Author : Peter Lynch
The Lynch Philosophy
Once his stellar track record running the Magellan Fund gained the widespread attention that usually follows great performance, Peter wrote several books outlining his philosophy on investing. They are great reads, but his core thesis can be summed up with three main tenets: only buy what you understand, always do your homework and invest for the long run.
1. Only Buy What You Understand
According to Lynch, our greatest stock research tools are our eyes, ears and common sense. Lynch was proud of the fact that many of his great stock ideas were discovered while walking through the grocery store or chatting casually with friends and family. We all have the ability to do first-hand analysis when we are watching TV, reading the newspaper, or listening to the radio. When we’re driving down the street or traveling on vacation we can also be sniffing out new investment ideas. After all, consumers represent two-thirds of the gross domestic product of the United States. In other words, most of the stock market is in the business of serving you, the individual consumer – if something attracts you as a consumer, it should also pique your interest as an investment.
2. Always Do Your Homework
First-hand observations and anecdotal evidence are a great start, but all great ideas need to be followed up with smart research. Don’t be confused by Peter Lynch’s homespun simplicity when it comes to doing diligent research – rigorous research was a cornerstone of his success. When following up on the initial spark of a great idea, Lynch highlights several fundamental values that he expected to be met for any stock worth buying:
- Percentage of Sales : If there is a product or service that initially attracts you to the company, make sure that it comprises a high enough percentage of sales to be meaningful; a great product that only makes up 5% of sales isn’t going to have more than a marginal impact on a company’s bottom line.
- PEG Ratio : This ratio of valuation to earnings growth rate should be looked at to see how much expectation is built into the stock. You want to seek out companies with strong earnings growth and reasonable valuations – a strong grower with a PEG ratio of two or more has that earnings growth already built into the stock price, leaving little room for error.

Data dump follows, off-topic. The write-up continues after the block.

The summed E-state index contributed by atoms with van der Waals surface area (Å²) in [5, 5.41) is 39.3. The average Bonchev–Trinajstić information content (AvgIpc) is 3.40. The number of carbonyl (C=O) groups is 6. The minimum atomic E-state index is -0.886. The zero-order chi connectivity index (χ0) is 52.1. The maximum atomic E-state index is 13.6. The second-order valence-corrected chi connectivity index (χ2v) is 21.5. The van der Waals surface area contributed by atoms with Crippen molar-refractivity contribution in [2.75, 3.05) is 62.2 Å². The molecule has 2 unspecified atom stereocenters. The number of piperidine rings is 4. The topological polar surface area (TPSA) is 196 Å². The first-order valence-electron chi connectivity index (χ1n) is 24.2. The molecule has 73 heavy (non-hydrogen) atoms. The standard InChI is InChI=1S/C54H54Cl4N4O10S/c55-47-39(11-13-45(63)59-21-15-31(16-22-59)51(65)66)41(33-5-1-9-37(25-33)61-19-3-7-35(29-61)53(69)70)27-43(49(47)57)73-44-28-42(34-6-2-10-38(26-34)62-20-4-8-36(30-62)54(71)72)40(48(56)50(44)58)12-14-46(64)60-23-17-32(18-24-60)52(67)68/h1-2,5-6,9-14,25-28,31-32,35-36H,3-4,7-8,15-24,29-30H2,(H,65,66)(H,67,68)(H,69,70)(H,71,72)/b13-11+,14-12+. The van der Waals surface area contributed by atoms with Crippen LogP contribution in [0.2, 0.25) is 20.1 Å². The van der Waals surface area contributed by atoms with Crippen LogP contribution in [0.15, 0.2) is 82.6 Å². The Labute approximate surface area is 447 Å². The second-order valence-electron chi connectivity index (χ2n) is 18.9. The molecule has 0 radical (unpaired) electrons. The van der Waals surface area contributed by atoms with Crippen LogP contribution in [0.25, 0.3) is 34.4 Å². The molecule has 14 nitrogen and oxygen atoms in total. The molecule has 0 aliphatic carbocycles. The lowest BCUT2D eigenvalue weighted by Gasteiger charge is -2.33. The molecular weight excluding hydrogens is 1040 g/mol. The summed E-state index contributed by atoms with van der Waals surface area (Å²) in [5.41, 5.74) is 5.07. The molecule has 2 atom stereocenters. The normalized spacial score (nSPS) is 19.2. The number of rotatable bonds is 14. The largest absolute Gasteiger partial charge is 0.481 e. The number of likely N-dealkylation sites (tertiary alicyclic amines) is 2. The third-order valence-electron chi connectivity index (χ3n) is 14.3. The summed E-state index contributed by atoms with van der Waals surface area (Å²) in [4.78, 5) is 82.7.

- Favor companies with a strong cash position and below-average Debt-to-Equity ratios : Strong cash flows and prudent management of assets give the company options in all types of market environments.
3. Invest for the Long Run
- Lynch has said that “absent a lot of surprises, stocks are relatively predictable over 10-20 years. As to whether they’re going to be higher or lower in two or three years, you might as well flip a coin to decide.” It may seem surprising to hear such words from a Wall Street legend, but it serves to highlight how fully he believed in his philosophies. He kept up his knowledge of the companies he owned, and as long as the story hadn’t changed, he didn’t sell. Lynch did not try to market time or predict the direction of the overall economy.
- In fact, Lynch once conducted a study to determine whether market timing was an effective strategy. According to the results of the study, if an investor had invested $1,000 a year on the absolute high day of the year for 30 years from 1965-1995, that investor would have earned a compounded return of 10.6% for the 30-year period. If another investor also invests $1,000 a year every year for the same period on the lowest day of the year, this investor would earn an 11.7% compounded return over the 30-year period.
- Therefore, after 30 years of the worst possible market timing, the first investor only trailed in his returns by 1.1% per year! As a result, Lynch believes that trying to predict the short-term fluctuations of the market just isn’t worth the effort. If the company is strong, it will earn more and the stock will appreciate in value. By keeping it simple, Lynch allowed his focus to go to the most important task – finding great companies.
- Lynch coined the term “tenbagger” to describe a stock that goes up in value ten-fold, or 1000%. These are the stocks that he was looking for when running the Magellan fund. Rule No.1 to finding a tenbagger is not selling the stock when it has gone up 40% or even 100%. Many fund managers these days look to trim or sell their winning stocks while adding to their losing positions. Peter Lynch felt that this amounted to “pulling the flowers and watering the weeds”.
Source : http://www.investopedia.com/articles/stocks/06/PeterLynch.asp#axzz1tzMecXAN
Peter Lynch also divided companies based on six general categories, which has their own unique characteristics. Based on these six categories, investors will be able to know the reason why they invest in such companies and consequently the return expected on each kind of companies. The six general categories are: slow growers, stalwarts, fast growers, cyclicals, asset plays and turnarounds.